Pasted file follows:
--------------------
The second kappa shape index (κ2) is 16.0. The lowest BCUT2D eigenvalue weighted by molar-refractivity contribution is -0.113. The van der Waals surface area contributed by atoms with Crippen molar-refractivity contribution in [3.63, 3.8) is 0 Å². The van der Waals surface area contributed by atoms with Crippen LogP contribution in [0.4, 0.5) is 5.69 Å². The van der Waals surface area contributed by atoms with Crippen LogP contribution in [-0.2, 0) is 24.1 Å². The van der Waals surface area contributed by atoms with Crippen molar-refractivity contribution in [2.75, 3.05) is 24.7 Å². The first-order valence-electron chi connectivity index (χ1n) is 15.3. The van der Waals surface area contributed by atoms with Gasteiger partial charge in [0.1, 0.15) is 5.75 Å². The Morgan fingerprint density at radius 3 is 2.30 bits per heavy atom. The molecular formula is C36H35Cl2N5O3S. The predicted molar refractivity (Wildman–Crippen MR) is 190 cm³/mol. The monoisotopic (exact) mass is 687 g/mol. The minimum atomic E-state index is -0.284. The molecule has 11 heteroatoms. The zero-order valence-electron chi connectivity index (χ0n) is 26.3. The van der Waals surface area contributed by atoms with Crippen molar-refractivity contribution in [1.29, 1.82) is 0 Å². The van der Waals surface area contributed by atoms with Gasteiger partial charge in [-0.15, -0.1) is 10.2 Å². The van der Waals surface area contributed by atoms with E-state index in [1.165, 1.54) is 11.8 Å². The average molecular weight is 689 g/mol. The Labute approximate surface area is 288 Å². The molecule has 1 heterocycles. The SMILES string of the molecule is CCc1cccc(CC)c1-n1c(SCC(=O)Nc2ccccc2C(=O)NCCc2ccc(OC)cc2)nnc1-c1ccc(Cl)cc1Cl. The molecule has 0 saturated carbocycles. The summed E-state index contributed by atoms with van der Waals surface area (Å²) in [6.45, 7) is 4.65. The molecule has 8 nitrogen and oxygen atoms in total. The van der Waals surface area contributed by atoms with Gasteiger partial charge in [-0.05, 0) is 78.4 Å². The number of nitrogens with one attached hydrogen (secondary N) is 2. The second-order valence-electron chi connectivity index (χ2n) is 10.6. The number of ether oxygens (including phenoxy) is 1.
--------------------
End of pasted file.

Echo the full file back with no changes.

The second kappa shape index (κ2) is 16.0. The lowest BCUT2D eigenvalue weighted by molar-refractivity contribution is -0.113. The van der Waals surface area contributed by atoms with Crippen molar-refractivity contribution in [3.63, 3.8) is 0 Å². The van der Waals surface area contributed by atoms with Crippen LogP contribution in [0.4, 0.5) is 5.69 Å². The van der Waals surface area contributed by atoms with Crippen LogP contribution in [-0.2, 0) is 24.1 Å². The van der Waals surface area contributed by atoms with Crippen molar-refractivity contribution in [2.75, 3.05) is 24.7 Å². The first-order valence-electron chi connectivity index (χ1n) is 15.3. The van der Waals surface area contributed by atoms with Gasteiger partial charge in [0.1, 0.15) is 5.75 Å². The Morgan fingerprint density at radius 3 is 2.30 bits per heavy atom. The molecular formula is C36H35Cl2N5O3S. The predicted molar refractivity (Wildman–Crippen MR) is 190 cm³/mol. The monoisotopic (exact) mass is 687 g/mol. The minimum atomic E-state index is -0.284. The molecule has 11 heteroatoms. The zero-order valence-electron chi connectivity index (χ0n) is 26.3. The van der Waals surface area contributed by atoms with Crippen molar-refractivity contribution in [1.29, 1.82) is 0 Å². The van der Waals surface area contributed by atoms with Gasteiger partial charge in [-0.15, -0.1) is 10.2 Å². The van der Waals surface area contributed by atoms with E-state index in [1.165, 1.54) is 11.8 Å². The average molecular weight is 689 g/mol. The Labute approximate surface area is 288 Å². The molecule has 1 heterocycles. The SMILES string of the molecule is CCc1cccc(CC)c1-n1c(SCC(=O)Nc2ccccc2C(=O)NCCc2ccc(OC)cc2)nnc1-c1ccc(Cl)cc1Cl. The molecule has 0 saturated carbocycles. The summed E-state index contributed by atoms with van der Waals surface area (Å²) in [6.45, 7) is 4.65. The molecule has 8 nitrogen and oxygen atoms in total. The van der Waals surface area contributed by atoms with Gasteiger partial charge in [-0.05, 0) is 78.4 Å². The number of nitrogens with one attached hydrogen (secondary N) is 2. The second-order valence-electron chi connectivity index (χ2n) is 10.6. The number of ether oxygens (including phenoxy) is 1.